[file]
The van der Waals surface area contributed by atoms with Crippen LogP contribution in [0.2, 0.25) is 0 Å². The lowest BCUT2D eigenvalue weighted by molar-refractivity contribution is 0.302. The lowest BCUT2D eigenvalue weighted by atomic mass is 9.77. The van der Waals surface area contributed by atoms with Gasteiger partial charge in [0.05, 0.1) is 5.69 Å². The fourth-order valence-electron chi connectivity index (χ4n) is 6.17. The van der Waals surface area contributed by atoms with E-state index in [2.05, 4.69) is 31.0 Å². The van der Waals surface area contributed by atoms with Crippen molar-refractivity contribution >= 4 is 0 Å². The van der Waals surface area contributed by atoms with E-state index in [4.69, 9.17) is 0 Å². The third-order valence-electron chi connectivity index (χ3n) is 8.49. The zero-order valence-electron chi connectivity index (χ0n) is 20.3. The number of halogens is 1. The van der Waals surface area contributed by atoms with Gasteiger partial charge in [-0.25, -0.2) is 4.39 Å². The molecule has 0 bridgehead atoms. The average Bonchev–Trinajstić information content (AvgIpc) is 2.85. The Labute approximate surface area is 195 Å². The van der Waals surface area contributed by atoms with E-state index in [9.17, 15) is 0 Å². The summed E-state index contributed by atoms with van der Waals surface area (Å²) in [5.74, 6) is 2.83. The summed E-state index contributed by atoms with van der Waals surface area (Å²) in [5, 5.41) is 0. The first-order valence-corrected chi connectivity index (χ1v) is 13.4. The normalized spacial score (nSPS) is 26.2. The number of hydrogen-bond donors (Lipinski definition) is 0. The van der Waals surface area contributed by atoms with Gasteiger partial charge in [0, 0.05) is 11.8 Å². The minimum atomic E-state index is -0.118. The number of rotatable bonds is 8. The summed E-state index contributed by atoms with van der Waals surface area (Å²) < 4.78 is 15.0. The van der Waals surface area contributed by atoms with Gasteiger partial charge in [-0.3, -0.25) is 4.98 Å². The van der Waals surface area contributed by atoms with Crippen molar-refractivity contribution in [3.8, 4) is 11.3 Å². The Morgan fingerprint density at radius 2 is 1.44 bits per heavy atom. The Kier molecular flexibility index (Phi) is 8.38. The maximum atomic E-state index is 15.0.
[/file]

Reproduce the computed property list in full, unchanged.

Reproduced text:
The van der Waals surface area contributed by atoms with Crippen LogP contribution in [0.2, 0.25) is 0 Å². The lowest BCUT2D eigenvalue weighted by molar-refractivity contribution is 0.302. The lowest BCUT2D eigenvalue weighted by atomic mass is 9.77. The van der Waals surface area contributed by atoms with Gasteiger partial charge in [0.05, 0.1) is 5.69 Å². The fourth-order valence-electron chi connectivity index (χ4n) is 6.17. The van der Waals surface area contributed by atoms with E-state index in [2.05, 4.69) is 31.0 Å². The van der Waals surface area contributed by atoms with Crippen molar-refractivity contribution >= 4 is 0 Å². The van der Waals surface area contributed by atoms with E-state index in [4.69, 9.17) is 0 Å². The third-order valence-electron chi connectivity index (χ3n) is 8.49. The zero-order valence-electron chi connectivity index (χ0n) is 20.3. The number of halogens is 1. The van der Waals surface area contributed by atoms with Gasteiger partial charge in [-0.25, -0.2) is 4.39 Å². The molecule has 0 bridgehead atoms. The average Bonchev–Trinajstić information content (AvgIpc) is 2.85. The Labute approximate surface area is 195 Å². The van der Waals surface area contributed by atoms with E-state index in [9.17, 15) is 0 Å². The summed E-state index contributed by atoms with van der Waals surface area (Å²) in [5.74, 6) is 2.83. The summed E-state index contributed by atoms with van der Waals surface area (Å²) in [5, 5.41) is 0. The first-order valence-corrected chi connectivity index (χ1v) is 13.4. The normalized spacial score (nSPS) is 26.2. The number of hydrogen-bond donors (Lipinski definition) is 0. The van der Waals surface area contributed by atoms with Gasteiger partial charge in [0, 0.05) is 11.8 Å². The minimum atomic E-state index is -0.118. The number of rotatable bonds is 8. The summed E-state index contributed by atoms with van der Waals surface area (Å²) < 4.78 is 15.0. The van der Waals surface area contributed by atoms with Gasteiger partial charge in [-0.3, -0.25) is 4.98 Å². The van der Waals surface area contributed by atoms with Crippen molar-refractivity contribution in [3.8, 4) is 11.3 Å². The Morgan fingerprint density at radius 2 is 1.44 bits per heavy atom. The Kier molecular flexibility index (Phi) is 8.38. The maximum atomic E-state index is 15.0.